# Rethinking Numeric and rounding

Wm Tarr wm.tarr at gmail.com
Tue Jun 3 21:47:09 EDT 2014

```On 01/06/2014 21:07, Christian Stimming wrote:

>  From my point of view the problem is still not yet understood completely here.
> IMHO the problem is not too much rounding -- the problem instead is too little
> rounding. What are the exact requirements on the handling of rounding and
> overflow from our application domain? My argument is that our application
> domain of *managing finances* will give us the requirement to do the rounding
> according to normal currency numbers! Instead, our implementation using
> rational numbers tries to be "more precise" than rounding to currency numbers.
I agree with this.  There is no point in precision beyond natural or
market trade.  If the global market rounds at a number of decimals then
we should too, I think.

If people are using gnc for enormous fund movements where fractional
amounts of major currency are important I think they should send this
project a few units of currency :)

> In effect, this is not more precise but rather more wrong. We must not pretend
> to be more clever than the calculations that happen in reality. Speaking of
> finance calculations, we must not do the calculations with lesser rounding
> than what IFRS or similar authorities will clearly specify. Hence, your
> statement that our "internal representation is always exact" is correct from
> our programmer's point of view, but IMHO it is not true from the application
> requirement point of view (due to missing financial rounding). Your \$0.01
> discrepancy is a symptom of exactly that. This doesn't mean our calculation is
> "more correct", it unfortunately just means our calculation is wrong.
The sum is correct, the allocation of the penny must be made.  I think
Christian and I are saying the same thing, here.  I also think John
(right or wrong) doesn't want to allocate the penny.

> Here's an example where the missing rounding will lead to wrong results: Let's
> do some currency exchange, say between USD and EUR. Let's assume an exchange
> rate of 1.50 USD = 1.00 EUR (given with normal currency SCU [1] i.e. 2 digits
> after the decimal point here) or almost equivalently an exchange rate of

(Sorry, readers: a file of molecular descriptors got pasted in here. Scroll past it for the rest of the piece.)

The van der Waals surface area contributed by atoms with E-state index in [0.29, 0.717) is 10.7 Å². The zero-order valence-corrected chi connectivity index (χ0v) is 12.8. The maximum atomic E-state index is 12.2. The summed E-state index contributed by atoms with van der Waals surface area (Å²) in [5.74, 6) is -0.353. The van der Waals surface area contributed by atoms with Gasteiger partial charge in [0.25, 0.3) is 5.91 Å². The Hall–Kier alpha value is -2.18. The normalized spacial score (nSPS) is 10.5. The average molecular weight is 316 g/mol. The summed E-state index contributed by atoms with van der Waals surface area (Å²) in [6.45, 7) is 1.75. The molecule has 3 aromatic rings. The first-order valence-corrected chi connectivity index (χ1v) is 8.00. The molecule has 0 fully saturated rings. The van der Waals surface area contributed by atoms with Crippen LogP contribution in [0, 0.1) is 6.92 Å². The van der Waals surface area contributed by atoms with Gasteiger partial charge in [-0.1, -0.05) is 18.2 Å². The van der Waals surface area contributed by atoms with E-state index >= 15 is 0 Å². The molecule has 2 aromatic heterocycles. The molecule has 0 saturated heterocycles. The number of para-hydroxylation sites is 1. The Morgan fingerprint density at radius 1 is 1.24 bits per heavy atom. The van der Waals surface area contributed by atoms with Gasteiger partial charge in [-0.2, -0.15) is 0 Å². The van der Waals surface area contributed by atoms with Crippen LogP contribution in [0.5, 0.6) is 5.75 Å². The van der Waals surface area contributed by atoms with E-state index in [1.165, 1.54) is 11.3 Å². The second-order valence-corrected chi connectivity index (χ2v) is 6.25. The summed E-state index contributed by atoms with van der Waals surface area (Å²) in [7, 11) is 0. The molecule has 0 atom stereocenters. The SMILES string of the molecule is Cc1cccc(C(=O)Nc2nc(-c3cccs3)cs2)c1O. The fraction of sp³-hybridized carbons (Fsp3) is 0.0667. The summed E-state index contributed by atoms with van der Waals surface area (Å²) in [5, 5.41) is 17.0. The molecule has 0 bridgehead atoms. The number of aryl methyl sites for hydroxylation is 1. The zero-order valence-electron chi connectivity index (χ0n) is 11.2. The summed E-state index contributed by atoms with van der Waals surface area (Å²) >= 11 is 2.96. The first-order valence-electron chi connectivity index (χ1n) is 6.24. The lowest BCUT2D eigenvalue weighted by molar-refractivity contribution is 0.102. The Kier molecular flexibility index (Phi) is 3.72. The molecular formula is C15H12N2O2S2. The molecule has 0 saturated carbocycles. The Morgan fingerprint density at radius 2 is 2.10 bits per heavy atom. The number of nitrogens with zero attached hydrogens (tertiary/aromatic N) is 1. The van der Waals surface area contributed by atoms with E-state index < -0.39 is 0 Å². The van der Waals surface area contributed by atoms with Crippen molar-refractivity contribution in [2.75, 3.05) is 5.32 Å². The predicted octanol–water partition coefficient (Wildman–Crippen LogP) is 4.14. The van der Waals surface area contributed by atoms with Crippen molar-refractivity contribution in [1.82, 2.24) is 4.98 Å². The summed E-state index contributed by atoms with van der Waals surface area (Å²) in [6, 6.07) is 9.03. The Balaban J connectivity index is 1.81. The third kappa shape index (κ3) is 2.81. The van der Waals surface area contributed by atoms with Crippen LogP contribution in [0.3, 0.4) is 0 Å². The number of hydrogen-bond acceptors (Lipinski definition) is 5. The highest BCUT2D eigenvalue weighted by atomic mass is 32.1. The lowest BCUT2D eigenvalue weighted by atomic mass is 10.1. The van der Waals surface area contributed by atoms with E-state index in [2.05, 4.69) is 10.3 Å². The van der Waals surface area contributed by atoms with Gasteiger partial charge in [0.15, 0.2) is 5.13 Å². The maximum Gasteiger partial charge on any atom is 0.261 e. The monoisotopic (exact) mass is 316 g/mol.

> 0.6667 EUR/USD (given with more digits after the point). Let's say the user
> wants to enter some transactions where she sold 1 USD with the given rate
> 0.6667. She enters those numbers in the txn dialog: 1.00 USD, rate 0.6667, and
> gnucash will calculate the resulting third number: 0.6667 EUR, but the display
> will show 0.67 EUR due to the currency's SCU. The user presses Ok because the
> resulting 0.67 EUR will match the number on the receipt, i.e. the 0.67 EUR
> were the amount that resulted in reality. However, if the gnucash account
> contains "the exact value" 0.6667 [2] and we don't do the correct rounding of
> this exchange transaction to the currency's SCU, the gnucash account shows
> 0.67 EUR but internally contains a little bit less. Now the user enters a
> second identical transaction: 1.00 USD, rate 0.6667, the displayed EUR value
> is 0.67 which is the amount from reality. The user presses Ok again and she
> has 2 * 0.67 EUR in reality = 1.34 EUR. However, in gnucash, the account
> contains 2 * 0.6667 EUR = 1.3334 EUR, rounded for display to 1.33 EUR. Huh,
> where did that 0.01 EUR go missing?
It doesn't need to be that complicated.  Any recurring sum will produce
something similar.

The fact is RL transactions don't have indefinite decimals.

> My conclusion: We need to introduce more intentional rounding. Every time when
> the result of a calculation represents a monetary amount that has some known
> SCU (either from the currency or from the account), this amount needs to be
> rounded to exactly those digits. No more, no less. And not only for display,
> but for the real amounts.
quite

> The overflow of the int64 rational numbers is not a problem but inevitable and
> probably completely fine. Any numerical data type must have some restriction
> on its precision sooner or later, as long as our computers have to live with
> finite amounts of memory. Every division and multiplication will increase the
> significant digits of the resulting number. This just says that in computer
> arithmetics there will always be the question of when to do the rounding. We
> can't get around this. So we should better do the rounding according to the
> application domain's requirements, which in our case means the rounding
> happens rather soon. No need to get more significant digits from somewhere.
> The number data type could have been chosen more suitable to our application
> domain (which is what I pointed out by the decimal64 floating point format),
> but the resulting 19 significant digits of gnc_numeric are just fine.
>
> Did I get something completely wrong here? If we are missing the intentional
> rounding of monetary values, this will be a problem, but the finite precision
> of gnc_numeric will probably not be a problem.

I think, Christian is heading in the right direction.

--
Wm

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